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(post, Judith Klinger)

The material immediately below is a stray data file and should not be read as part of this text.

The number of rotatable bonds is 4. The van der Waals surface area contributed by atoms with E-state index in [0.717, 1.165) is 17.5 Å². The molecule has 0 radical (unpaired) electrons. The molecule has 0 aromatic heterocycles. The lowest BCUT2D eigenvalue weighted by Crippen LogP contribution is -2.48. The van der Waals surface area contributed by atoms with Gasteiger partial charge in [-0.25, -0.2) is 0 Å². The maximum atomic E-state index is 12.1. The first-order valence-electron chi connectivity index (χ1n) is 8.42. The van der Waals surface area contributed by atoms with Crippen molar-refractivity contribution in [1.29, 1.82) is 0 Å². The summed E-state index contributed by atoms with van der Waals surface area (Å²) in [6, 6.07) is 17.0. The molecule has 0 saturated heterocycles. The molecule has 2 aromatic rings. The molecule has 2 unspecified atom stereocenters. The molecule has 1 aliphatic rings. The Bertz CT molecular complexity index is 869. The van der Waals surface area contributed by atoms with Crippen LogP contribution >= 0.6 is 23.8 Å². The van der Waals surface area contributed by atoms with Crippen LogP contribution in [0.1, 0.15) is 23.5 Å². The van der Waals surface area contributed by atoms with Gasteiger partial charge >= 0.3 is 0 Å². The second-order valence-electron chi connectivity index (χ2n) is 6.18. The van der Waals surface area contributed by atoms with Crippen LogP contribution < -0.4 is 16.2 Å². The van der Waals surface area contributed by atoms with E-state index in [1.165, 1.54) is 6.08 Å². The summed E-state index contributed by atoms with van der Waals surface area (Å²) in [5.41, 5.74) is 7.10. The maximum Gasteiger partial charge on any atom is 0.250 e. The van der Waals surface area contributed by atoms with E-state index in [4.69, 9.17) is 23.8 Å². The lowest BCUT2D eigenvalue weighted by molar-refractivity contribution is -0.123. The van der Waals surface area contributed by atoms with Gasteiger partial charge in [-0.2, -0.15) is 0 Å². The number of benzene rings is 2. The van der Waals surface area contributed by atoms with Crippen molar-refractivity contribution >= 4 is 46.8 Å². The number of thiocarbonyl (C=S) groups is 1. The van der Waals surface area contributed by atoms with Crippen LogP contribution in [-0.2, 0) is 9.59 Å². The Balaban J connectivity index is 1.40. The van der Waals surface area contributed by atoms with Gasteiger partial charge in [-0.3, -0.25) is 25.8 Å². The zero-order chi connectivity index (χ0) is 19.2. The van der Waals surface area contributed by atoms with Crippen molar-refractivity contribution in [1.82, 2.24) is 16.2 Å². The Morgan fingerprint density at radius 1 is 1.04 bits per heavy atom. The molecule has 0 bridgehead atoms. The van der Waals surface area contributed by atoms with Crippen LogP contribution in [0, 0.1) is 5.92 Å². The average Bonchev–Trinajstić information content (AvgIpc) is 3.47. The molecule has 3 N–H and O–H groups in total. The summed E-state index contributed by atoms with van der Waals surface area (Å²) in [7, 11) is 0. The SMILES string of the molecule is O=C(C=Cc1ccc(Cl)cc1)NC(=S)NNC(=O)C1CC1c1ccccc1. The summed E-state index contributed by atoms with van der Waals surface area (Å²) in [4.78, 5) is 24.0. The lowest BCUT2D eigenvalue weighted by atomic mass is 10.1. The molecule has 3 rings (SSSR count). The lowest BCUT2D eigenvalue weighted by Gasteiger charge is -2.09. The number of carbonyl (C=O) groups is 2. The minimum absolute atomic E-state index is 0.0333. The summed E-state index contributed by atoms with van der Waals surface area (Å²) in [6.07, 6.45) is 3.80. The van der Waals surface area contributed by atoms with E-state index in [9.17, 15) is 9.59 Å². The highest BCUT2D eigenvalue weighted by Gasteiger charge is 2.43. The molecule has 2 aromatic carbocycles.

I'm a strega without her broom. A strega is a witch and I’m feeling like a strega without a broom. No, I'm not talking about cleaning; I’m talking about not having my familiars about, my spices, herbs, oils, vinegars, jars, bottles: my tools of the kitchen trade. Coming back to NYC, to an empty kitchen is one thing. But as I go around the kitchen seeing what I need to start cooking again, I’m realizing what a disconnect the average US person has from their food supply. I’ve gotten used to getting my eggs from Bruce’s obliging chickens, I reach for chili peppers that I grew and dried, I have jars of summer produce and I know I shared the same hot summer sun as that basil, buying cheese isn’t a plastic shrink wrapped affair, it’s a trip to the cheese maker, which involves having a long chat about life and only then do I get the carefully wrapped piece of cheese. It sounds so romantic and nostalgic, but that’s because how many of us feed chickens and clean out coop, or get up pre-dawn to milk sheep? Romanticism aside, I was physically connected to my food and now I’m in the city buying food that I don’t know anything about. According to the last US Census in 2000, 80% of us live in urban areas. Since you are reading this, it’s safe to assume you care about food and know what time of year tomatoes are at their peak. It’s also a reasonable bet that you are in the minority. After a screening of the film, Food Inc., at the New School, there was an excellent discussion panel and Jill Richardson, the moderator, told of talking to people who literally thought that spaghetti was harvested from a plant, or that pumpkins grew on trees. Sounds ridiculous, but what if you never had any opportunity or reason to know better? It’s like having street smarts, I don’t walk around with my handbag open or put it on the back of my restaurant chair, but that nice lady from a small town in Iowa who is an instant target for an urban pickpocket, how could she know better? Tomatoes are always in the supermarket, apples are always in a school cafeteria, and cherries appear at Christmas time, how would someone know the season for these fruits? Food Inc. is a cornerstone film in the way that Inconvenient Truth was. It’s a wake up call to everyone that we need to look at what’s going on with our food sources and the culture of eating. The film attempts to highlight many of the key areas of concern: industrialized meat operations, consolidation of crops, exploitation of workers, obesity, fuel and water consumption, cheap junk food versus expensive healthy food, the implications of patenting seeds, etc. etc. etc. etc. But, the part that struck home for me was the family that ate dinner together….in their car, after getting a drive through hamburger meal. The mother’s reason was long working hours so cooking was impossible and it was cheaper than eating healthy. She had been under the impression that a drive-thru burger meal was healthy. The camera then follows them into a supermarket where we see that chips and soda are much cheaper than a bunch of broccoli. My heart broke. I think the family may have been Mexican-American, so somewhere in that mother’s history is a long and beautiful culinary tradition. Where did it go? How did it get lost? What happened that we are so disconnected from our food? What legacy will she give to her daughters? After the film and the panel discussion there was Q&A time and one audience member made a staggering point: food memories are a very strong touchstone. If the times you remember eating as a family are shared at a McDonalds, then the smell of McDonalds will always be warm and fuzzy and comforting. There is no magic bullet cure, we are talking about a systemic multi-generational disconnect from our food and cooking and dining together. The film cobbled together some band-aid slogans at the end of the film to make us all feel better: Eat organic. Plant a garden. Etc. These are noble sentiments, not a blueprint to a return to respecting our food. The last audience member asked a very simple question to the panel, “What can I do?” And a very wise Marion Nestle replied, “Pick one cause.” She’s right; no one person can provide us with solutions. Stonybrook’s organic yogurt is now available at Wal-Mart; that was Gary Hirschberg’s small step towards bringing a good product to many. My battle? Bringing people back together to the dining room table and letting people know that cooking isn’t so hard. See the film. Make some choices of your own.